The finale double bill has finally arrived, and in this first part the relationship that holds the show together has never been closer to falling apart. As the title (taken from the 2008 film Forgetting Sarah Marshall) suggests, Rick and Morty S5E9 is about a breakup. The iconic duo face the prospect of estrangement, because after a season of episodes about the importance of family, Rick comes to a realisation—and it’s something that viewers have known all along. It’s that he treats Morty with as much respect as the garbage coming out of Morty’s hand.
The cold open begins with Morty visiting alien worlds and putting right the various disasters that Rick has caused. This sets up the theme of the episode, which is all about the consequences of Rick’s actions and the detrimental impact he has on people’s lives. Later in the episode there is a joke—presumably a nod to Hitchcock’s The Birds—where the crow aliens turn nearby crows against the human population. This is an example of how Rick constantly causes suffering in random and ridiculous ways.
“The adventure is: you’re fired.”
Garbage Goobler has a fascinating one-episode arc, and possibly the best post-credit scene of the season. This funny-looking creature is a Harvard-educated doctor who, as a result of Rick’s selfishness, has been reduced to the role of a sentient vacuum hoover…and understandably this has left him with a confused sense of identity. It leaves the viewer wondering how many other silly side characters are facing the same existential crisis. Arguably, Garbage Goobler—who cleans up Rick’s literal mess in the same way that Morty cleans up his metaphorical mess—is allegorical for how Rick has been treating Morty.
“I had the ultimate stash hole, and now I got a kid in my thigh”
The mark on the portal fluid canister is a visual representation of the restrictions Rick places on Morty’s independence. It is in S5E9 that Morty finally decides to break free, after a mishap with the portal fluid gives him a new perspective. The portal connection between psych-ward patient Nick (which even sounds like ‘Rick’) and Morty is a novel way to use the portals, which have become a conventional part of the show. It makes for some creative fight sequences, both when they are working together, and after they turn on each other. Escaping the psychiatric hospital, of course comes with a Terminator 2 reference (whether or not the portal-based combat is cooler than the T1000’s metal sword limbs remains to be seen).
The Morty/Nick storyline culminates in a very intense scene after Morty realises Nick has been hiding his dark side. Nick sticks a knife through the portal hole in Morty’s hand while he is driving, ultimately sending Morty hurtling through the windscreen and over the edge of a cliff. Nick and Morty face off beside a live railway line, and in a surprisingly courageous move by Morty, he uses a passing train to cut off his own hand. Of course, this is somewhat undercut (no pun intended) by the knowledge that Rick is more than capable of fixing the truncated limb, but Nick’s death—via portal paradox—is undeniably awesome. Perhaps it is odd to describe such a gruesome scene as ‘refreshing’, but it did make a nice change from the abundance of mindless gunfire in Season 5.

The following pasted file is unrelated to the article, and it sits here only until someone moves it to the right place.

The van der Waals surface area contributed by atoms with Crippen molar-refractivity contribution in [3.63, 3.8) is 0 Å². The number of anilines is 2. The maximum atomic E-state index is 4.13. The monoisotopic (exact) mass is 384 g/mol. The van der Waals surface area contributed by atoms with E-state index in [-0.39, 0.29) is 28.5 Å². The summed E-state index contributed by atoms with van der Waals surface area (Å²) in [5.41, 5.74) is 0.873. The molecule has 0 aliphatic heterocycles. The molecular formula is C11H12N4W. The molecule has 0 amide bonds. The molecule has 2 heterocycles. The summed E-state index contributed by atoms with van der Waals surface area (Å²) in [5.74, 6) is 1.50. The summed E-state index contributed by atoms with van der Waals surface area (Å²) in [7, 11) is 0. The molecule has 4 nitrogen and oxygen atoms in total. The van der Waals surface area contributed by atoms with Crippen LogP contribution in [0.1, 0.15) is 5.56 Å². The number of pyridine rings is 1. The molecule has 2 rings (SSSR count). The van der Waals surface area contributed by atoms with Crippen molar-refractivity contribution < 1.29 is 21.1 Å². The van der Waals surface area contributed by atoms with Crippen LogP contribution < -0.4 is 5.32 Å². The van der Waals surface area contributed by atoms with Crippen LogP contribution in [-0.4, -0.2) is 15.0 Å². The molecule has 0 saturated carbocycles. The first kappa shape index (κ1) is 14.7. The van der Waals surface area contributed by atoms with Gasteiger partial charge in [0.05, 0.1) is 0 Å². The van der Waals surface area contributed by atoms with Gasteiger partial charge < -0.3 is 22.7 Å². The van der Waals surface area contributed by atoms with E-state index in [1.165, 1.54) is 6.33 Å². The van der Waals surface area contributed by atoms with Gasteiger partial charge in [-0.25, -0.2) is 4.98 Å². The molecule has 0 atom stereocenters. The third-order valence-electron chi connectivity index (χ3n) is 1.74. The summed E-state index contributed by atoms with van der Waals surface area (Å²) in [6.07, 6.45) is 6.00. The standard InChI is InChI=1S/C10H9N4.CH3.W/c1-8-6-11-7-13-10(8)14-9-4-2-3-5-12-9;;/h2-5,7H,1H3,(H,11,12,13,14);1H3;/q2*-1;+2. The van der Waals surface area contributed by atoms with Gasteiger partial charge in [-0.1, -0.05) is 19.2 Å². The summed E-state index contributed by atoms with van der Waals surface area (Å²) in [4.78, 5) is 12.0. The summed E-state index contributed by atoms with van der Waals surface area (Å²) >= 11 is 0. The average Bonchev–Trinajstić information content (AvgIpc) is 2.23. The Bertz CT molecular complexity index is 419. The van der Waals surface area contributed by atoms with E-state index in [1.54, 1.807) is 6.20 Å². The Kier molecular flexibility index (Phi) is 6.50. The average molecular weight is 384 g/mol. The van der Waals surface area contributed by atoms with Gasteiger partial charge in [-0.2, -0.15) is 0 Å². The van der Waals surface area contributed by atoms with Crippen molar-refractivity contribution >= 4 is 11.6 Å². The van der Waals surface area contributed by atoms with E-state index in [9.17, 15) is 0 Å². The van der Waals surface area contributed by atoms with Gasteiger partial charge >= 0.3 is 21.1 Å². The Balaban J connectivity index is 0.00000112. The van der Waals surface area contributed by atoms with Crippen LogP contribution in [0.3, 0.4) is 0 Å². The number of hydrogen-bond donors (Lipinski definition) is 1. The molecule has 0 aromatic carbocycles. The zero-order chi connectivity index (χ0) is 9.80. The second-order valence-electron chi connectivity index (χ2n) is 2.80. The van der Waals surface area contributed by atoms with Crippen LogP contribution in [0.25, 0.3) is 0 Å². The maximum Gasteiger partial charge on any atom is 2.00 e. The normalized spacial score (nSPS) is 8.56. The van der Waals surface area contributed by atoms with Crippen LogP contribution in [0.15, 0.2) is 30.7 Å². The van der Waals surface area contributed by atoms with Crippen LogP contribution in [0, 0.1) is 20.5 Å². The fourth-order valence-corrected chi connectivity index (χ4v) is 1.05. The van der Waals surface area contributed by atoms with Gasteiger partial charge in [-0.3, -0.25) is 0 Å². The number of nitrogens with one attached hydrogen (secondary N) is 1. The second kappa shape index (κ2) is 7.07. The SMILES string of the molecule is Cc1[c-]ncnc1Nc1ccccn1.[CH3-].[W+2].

“We are gonna shove this crow sh*t down Morty’s throat!”
Meanwhile, Rick is learning to play nice with his new corvid sidekicks. Giving Rick an arc about empathy seems an alien concept, except that last episode was emotionally-driven enough to make it work in context. Rick vastly underestimates the average intelligence of the bird planet (in case we needed a reminder of his ego) but aside from advanced technology, the crows have levels of companionship and communication that Rick has been desperately lacking.
After realising how much of a terrible grandfather he has been, Rick apparently thinks that the right thing to do is just to leave Morty behind. We know that this is what Rick does best—when consequences start to catch up to him, he runs away and leaves someone else (almost always Morty) to deal with them. So although Morty believes that Rick has changed, he’s probably wrong. The music is melodramatic in a way that makes it unclear whether it is supposed to be comedic or genuinely poignant. Either way, seeing these two part ways is at least a little affecting, especially combined with the moment when Rick finally hands over his portal gun to Morty. It comes full circle from the beginning of the episode. Either Rick finally trusts Morty, or now that he has his crows he simply doesn’t care what Morty will do.
If Rick had met these crows in Season 1, would it have been a much different show? Or did Rick have to go through everything else—the cloning debacle, the loss of Bird Person, etc—in order to reach a mindset where a lesson about empathy would actually register with him?
In conclusion, the crow storyline itself is mediocre compared to what it represents. Recreating an aesthetic from pop culture—in this case The Dark Crystal—without really subverting or challenging it can get a little tired for anyone who isn’t a hardcore The Dark Crystal fan. Morty’s B-story is far more creative and compelling. On the whole, Rick and Morty S5E9 contains a few of the coolest individual moments and funniest gags of the season—particularly Nick’s death, and the joke where Jerry turns into a puddle. The character development in this episode is striking, but really, this is just the warm up for the finale, which takes this interrogation of the Rick and Morty dynamic to the next level…